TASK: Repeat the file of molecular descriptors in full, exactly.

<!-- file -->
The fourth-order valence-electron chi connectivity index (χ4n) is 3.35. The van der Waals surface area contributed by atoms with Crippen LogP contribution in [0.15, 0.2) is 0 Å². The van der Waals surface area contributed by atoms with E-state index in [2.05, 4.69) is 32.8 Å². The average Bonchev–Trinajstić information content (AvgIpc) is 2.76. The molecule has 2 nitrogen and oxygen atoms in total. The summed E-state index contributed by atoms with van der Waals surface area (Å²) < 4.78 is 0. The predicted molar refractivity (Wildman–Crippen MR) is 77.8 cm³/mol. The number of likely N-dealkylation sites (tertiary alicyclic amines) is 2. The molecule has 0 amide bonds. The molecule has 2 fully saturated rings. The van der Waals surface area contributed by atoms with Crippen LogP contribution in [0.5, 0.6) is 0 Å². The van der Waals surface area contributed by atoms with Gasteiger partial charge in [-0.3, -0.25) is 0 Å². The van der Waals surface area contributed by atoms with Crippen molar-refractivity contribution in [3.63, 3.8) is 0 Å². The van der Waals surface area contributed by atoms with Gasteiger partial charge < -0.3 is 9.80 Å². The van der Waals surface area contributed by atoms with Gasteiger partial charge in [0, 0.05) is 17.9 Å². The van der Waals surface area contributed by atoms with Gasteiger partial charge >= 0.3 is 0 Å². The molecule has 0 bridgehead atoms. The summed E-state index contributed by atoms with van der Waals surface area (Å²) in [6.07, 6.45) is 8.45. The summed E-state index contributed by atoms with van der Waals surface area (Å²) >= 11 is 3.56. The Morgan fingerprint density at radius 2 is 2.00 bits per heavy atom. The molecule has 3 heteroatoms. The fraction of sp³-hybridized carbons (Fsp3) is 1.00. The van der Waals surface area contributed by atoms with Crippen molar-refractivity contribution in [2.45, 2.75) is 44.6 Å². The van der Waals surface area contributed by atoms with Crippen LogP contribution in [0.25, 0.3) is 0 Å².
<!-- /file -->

The fourth-order valence-electron chi connectivity index (χ4n) is 3.35. The van der Waals surface area contributed by atoms with Crippen LogP contribution in [0.15, 0.2) is 0 Å². The van der Waals surface area contributed by atoms with E-state index in [2.05, 4.69) is 32.8 Å². The average Bonchev–Trinajstić information content (AvgIpc) is 2.76. The molecule has 2 nitrogen and oxygen atoms in total. The summed E-state index contributed by atoms with van der Waals surface area (Å²) < 4.78 is 0. The predicted molar refractivity (Wildman–Crippen MR) is 77.8 cm³/mol. The number of likely N-dealkylation sites (tertiary alicyclic amines) is 2. The molecule has 0 amide bonds. The molecule has 2 fully saturated rings. The van der Waals surface area contributed by atoms with Crippen LogP contribution in [0.5, 0.6) is 0 Å². The van der Waals surface area contributed by atoms with Gasteiger partial charge in [-0.3, -0.25) is 0 Å². The van der Waals surface area contributed by atoms with Crippen molar-refractivity contribution in [3.63, 3.8) is 0 Å². The van der Waals surface area contributed by atoms with Gasteiger partial charge < -0.3 is 9.80 Å². The van der Waals surface area contributed by atoms with Gasteiger partial charge in [0, 0.05) is 17.9 Å². The van der Waals surface area contributed by atoms with Gasteiger partial charge >= 0.3 is 0 Å². The molecule has 0 bridgehead atoms. The summed E-state index contributed by atoms with van der Waals surface area (Å²) in [6.07, 6.45) is 8.45. The summed E-state index contributed by atoms with van der Waals surface area (Å²) >= 11 is 3.56. The Morgan fingerprint density at radius 2 is 2.00 bits per heavy atom. The molecule has 3 heteroatoms. The fraction of sp³-hybridized carbons (Fsp3) is 1.00. The van der Waals surface area contributed by atoms with Crippen molar-refractivity contribution in [2.45, 2.75) is 44.6 Å². The van der Waals surface area contributed by atoms with Crippen LogP contribution in [0.25, 0.3) is 0 Å².